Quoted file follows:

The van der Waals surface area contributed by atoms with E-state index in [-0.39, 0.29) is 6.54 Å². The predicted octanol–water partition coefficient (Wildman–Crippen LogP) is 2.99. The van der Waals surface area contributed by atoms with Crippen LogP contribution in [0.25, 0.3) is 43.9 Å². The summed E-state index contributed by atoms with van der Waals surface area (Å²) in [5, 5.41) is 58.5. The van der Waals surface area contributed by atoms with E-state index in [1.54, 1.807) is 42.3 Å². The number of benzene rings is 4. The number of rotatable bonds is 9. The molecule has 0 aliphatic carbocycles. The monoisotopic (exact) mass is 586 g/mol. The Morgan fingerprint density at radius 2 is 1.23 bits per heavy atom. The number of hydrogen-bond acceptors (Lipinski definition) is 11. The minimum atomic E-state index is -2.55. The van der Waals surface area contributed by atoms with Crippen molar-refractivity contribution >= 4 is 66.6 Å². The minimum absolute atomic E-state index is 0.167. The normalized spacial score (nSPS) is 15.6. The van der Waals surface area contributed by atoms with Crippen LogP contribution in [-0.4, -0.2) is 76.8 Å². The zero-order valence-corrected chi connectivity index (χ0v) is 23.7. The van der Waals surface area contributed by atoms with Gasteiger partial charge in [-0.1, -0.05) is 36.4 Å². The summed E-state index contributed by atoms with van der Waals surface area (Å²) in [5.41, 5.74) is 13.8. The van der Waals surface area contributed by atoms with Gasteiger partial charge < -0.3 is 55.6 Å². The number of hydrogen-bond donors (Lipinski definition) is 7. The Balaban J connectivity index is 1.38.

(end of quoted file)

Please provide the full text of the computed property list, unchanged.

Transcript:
The van der Waals surface area contributed by atoms with E-state index in [-0.39, 0.29) is 6.54 Å². The predicted octanol–water partition coefficient (Wildman–Crippen LogP) is 2.99. The van der Waals surface area contributed by atoms with Crippen LogP contribution in [0.25, 0.3) is 43.9 Å². The summed E-state index contributed by atoms with van der Waals surface area (Å²) in [5, 5.41) is 58.5. The van der Waals surface area contributed by atoms with E-state index in [1.54, 1.807) is 42.3 Å². The number of benzene rings is 4. The number of rotatable bonds is 9. The molecule has 0 aliphatic carbocycles. The monoisotopic (exact) mass is 586 g/mol. The Morgan fingerprint density at radius 2 is 1.23 bits per heavy atom. The number of hydrogen-bond acceptors (Lipinski definition) is 11. The minimum atomic E-state index is -2.55. The van der Waals surface area contributed by atoms with Crippen molar-refractivity contribution >= 4 is 66.6 Å². The minimum absolute atomic E-state index is 0.167. The normalized spacial score (nSPS) is 15.6. The van der Waals surface area contributed by atoms with Crippen LogP contribution in [-0.4, -0.2) is 76.8 Å². The zero-order valence-corrected chi connectivity index (χ0v) is 23.7. The van der Waals surface area contributed by atoms with Gasteiger partial charge in [-0.1, -0.05) is 36.4 Å². The summed E-state index contributed by atoms with van der Waals surface area (Å²) in [5.41, 5.74) is 13.8. The van der Waals surface area contributed by atoms with Gasteiger partial charge < -0.3 is 55.6 Å². The number of hydrogen-bond donors (Lipinski definition) is 7. The Balaban J connectivity index is 1.38.